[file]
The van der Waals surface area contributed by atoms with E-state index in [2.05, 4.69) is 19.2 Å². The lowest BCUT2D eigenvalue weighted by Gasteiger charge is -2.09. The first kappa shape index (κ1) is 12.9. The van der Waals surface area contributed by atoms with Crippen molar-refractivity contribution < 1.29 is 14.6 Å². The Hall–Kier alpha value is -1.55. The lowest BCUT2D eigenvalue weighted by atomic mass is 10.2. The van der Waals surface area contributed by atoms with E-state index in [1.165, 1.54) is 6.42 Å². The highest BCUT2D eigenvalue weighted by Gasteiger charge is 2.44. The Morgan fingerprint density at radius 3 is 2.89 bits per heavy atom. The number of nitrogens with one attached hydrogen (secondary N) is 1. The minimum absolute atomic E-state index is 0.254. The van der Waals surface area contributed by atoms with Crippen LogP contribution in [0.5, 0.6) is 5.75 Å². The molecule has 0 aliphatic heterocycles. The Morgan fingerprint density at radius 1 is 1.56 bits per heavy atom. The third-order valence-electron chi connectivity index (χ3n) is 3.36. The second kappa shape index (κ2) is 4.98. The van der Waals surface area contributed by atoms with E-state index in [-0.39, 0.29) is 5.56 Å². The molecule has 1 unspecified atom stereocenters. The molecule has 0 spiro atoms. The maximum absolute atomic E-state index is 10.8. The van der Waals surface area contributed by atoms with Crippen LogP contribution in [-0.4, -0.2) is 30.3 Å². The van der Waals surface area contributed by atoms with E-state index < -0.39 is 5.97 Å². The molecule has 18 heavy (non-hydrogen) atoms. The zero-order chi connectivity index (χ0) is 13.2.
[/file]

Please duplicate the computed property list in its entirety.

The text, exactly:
The van der Waals surface area contributed by atoms with E-state index in [2.05, 4.69) is 19.2 Å². The lowest BCUT2D eigenvalue weighted by Gasteiger charge is -2.09. The first kappa shape index (κ1) is 12.9. The van der Waals surface area contributed by atoms with Crippen molar-refractivity contribution < 1.29 is 14.6 Å². The Hall–Kier alpha value is -1.55. The lowest BCUT2D eigenvalue weighted by atomic mass is 10.2. The van der Waals surface area contributed by atoms with E-state index in [1.165, 1.54) is 6.42 Å². The highest BCUT2D eigenvalue weighted by Gasteiger charge is 2.44. The Morgan fingerprint density at radius 3 is 2.89 bits per heavy atom. The number of nitrogens with one attached hydrogen (secondary N) is 1. The minimum absolute atomic E-state index is 0.254. The van der Waals surface area contributed by atoms with Crippen LogP contribution in [0.5, 0.6) is 5.75 Å². The molecule has 0 aliphatic heterocycles. The Morgan fingerprint density at radius 1 is 1.56 bits per heavy atom. The third-order valence-electron chi connectivity index (χ3n) is 3.36. The second kappa shape index (κ2) is 4.98. The van der Waals surface area contributed by atoms with E-state index in [-0.39, 0.29) is 5.56 Å². The molecule has 1 unspecified atom stereocenters. The molecule has 0 spiro atoms. The maximum absolute atomic E-state index is 10.8. The van der Waals surface area contributed by atoms with Crippen LogP contribution in [-0.4, -0.2) is 30.3 Å². The van der Waals surface area contributed by atoms with E-state index < -0.39 is 5.97 Å². The molecule has 18 heavy (non-hydrogen) atoms. The zero-order chi connectivity index (χ0) is 13.2.